Handheld DNA detector near

By Kimberly Patch, Technology Research News

Pathogens like anthrax and botulism, as well as garden variety bacteria, can be identified by their DNA signatures. Finding a way to quickly and easily read telltale DNA sequences could lead to a convenient and lifesaving tool for doctors' offices and emergency workers in the field.

Researchers at Northwestern University have identified tiny amounts of DNA in a sample by catching a particular pathogen's DNA between tiny gold electrodes, then using electric current to identify whether the electrodes have picked up the target DNA.

The method could eventually be used in a hand-held device sensitive enough to quickly identify pathogens in the field, said Chad Mirkin, a chemistry professor at Northwestern University. "It addresses a very important need in the detection arena, a hand-held device which offers the sensitivity and selectivity necessary for point-of-care applications," he said.

The researchers' device contains single-stranded DNA stretched between tiny gold particles that act as microelectrodes.

The familiar double helix of biological DNA contains long strings of paired bases attached to sugar-phosphate backbones. The single strand of DNA contains sequences of bases that can pair up with the target DNA. If the target DNA is present it is essentially caught by the DNA strand spanning the electrodes.

Once this happens, a strand of probe DNA that has a metal nanoparticle in tow binds to another portion of the captured DNA. The particles are 13 nanometers in diameter, or about one millionth of the thickness of a dime. "If enough binding events take place, an electronic bridge [of nanoparticles] is formed between the two electrodes," said Mirkin.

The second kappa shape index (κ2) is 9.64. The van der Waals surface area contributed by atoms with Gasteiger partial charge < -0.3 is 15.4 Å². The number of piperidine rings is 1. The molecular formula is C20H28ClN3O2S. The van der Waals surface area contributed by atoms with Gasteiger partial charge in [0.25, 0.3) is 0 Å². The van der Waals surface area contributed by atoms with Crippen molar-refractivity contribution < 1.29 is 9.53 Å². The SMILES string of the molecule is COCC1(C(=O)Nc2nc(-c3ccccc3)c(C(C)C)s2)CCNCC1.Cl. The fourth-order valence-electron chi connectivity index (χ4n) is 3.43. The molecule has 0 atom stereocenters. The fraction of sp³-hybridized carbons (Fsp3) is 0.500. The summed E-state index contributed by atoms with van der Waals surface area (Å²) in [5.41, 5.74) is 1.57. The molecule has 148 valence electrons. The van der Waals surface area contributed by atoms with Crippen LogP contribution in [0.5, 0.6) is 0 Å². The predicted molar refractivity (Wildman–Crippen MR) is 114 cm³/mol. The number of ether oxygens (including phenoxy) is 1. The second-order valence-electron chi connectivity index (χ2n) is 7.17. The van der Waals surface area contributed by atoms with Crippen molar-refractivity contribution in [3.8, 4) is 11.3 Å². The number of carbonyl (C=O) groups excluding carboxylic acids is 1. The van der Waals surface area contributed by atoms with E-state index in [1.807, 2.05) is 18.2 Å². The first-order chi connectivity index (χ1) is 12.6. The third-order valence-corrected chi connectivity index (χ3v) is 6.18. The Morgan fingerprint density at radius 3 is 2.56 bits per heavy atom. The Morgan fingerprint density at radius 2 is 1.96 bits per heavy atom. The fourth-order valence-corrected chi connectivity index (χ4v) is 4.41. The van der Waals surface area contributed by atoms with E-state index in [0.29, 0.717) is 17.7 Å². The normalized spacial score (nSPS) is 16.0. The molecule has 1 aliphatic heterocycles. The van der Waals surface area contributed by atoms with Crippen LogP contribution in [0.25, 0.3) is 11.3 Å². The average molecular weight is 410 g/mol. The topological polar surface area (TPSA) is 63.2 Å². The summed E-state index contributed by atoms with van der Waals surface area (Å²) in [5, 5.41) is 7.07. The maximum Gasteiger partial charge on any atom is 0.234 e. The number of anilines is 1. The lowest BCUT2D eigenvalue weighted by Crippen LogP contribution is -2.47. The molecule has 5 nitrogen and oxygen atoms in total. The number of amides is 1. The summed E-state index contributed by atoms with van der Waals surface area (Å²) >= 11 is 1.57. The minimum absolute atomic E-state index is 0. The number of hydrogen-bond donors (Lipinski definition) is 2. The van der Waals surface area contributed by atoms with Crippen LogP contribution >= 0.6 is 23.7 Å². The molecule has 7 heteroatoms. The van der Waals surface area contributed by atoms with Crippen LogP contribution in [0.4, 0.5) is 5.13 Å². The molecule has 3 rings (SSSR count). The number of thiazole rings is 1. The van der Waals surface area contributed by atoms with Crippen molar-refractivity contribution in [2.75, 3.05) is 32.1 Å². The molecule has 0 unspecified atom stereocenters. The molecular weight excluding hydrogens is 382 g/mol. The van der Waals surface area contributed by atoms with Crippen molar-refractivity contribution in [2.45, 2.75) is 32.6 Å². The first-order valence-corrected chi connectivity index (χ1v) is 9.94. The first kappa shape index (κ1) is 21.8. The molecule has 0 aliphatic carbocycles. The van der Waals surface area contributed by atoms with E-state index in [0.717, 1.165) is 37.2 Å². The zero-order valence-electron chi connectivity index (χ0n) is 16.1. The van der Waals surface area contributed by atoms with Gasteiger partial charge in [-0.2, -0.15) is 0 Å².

To make the device more sensitive, the electrical signal can be strengthened by treating the device with photographic developing solution, Mirkin said. "When the gaps with particles are exposed to the solution, silver is played out on the particles, increasing the conductivity between the microelectrodes, and therefore the signal associated with the detection process."

The researchers were able to detect DNA molecules in concentrations as low as 500 femtomolars, which is equivalent to about 15 million DNA molecules in a sample the size of the drop of water. A water drop contains more than one billion trillion water molecules.

The researchers also developed a new method for differentiating molecules that nearly match, but do not bind fully with the captured DNA string, from perfect matches. Instead of using the usual heating method to differentiate mismatched strands from perfectly matched samples, the researchers found a way to use a salt solution, according to Mirkin.

The tricky part of developing the method was making the tiny probes, said Mirkin. "The development of the nanoparticle probes was not trivial. They must be stabilized and made highly specific for the DNA targets," he said.

The researchers' next step is to make the device smaller, which should make it more sensitive, according to Mirkin. "The sensitivity of the device should be inversely proportional to gap size," he said.

The researchers' prototype device contained four electrode pairs. Because the device is essentially a computer chip, this number could be greatly expanded, according to Mirkin. DNA identification chips can eventually be designed with thousands of electrode pairs with different DNA strands between them, each designed to detect different types of DNA, he said.

The technology is currently being commercialized by Nanosphere, Inc. "They expect to have a product within two years," said Mirkin.

Mirkin's research colleagues were So-Jung Park and T. Andrew Taton. Teton is now at the University of Minnesota. They published the research in the February 22, 2002 issue of Science. The research was funded by the Defense Advanced Research Projects Agency (DARPA), the Army Research Office (ARO), Air Force Office of Scientific Research (AFOSR) and the National Science Foundation (NSF).

Timeline:   2 years
Funding:   Government
TRN Categories:   Biology; Biotechnology
Story Type:   News
Related Elements:  Technical paper, "Array-Based Electrical Detection of DNA with Nanoparticle Probes," Science, February 22, 2002.


February 27, 2002

Page One

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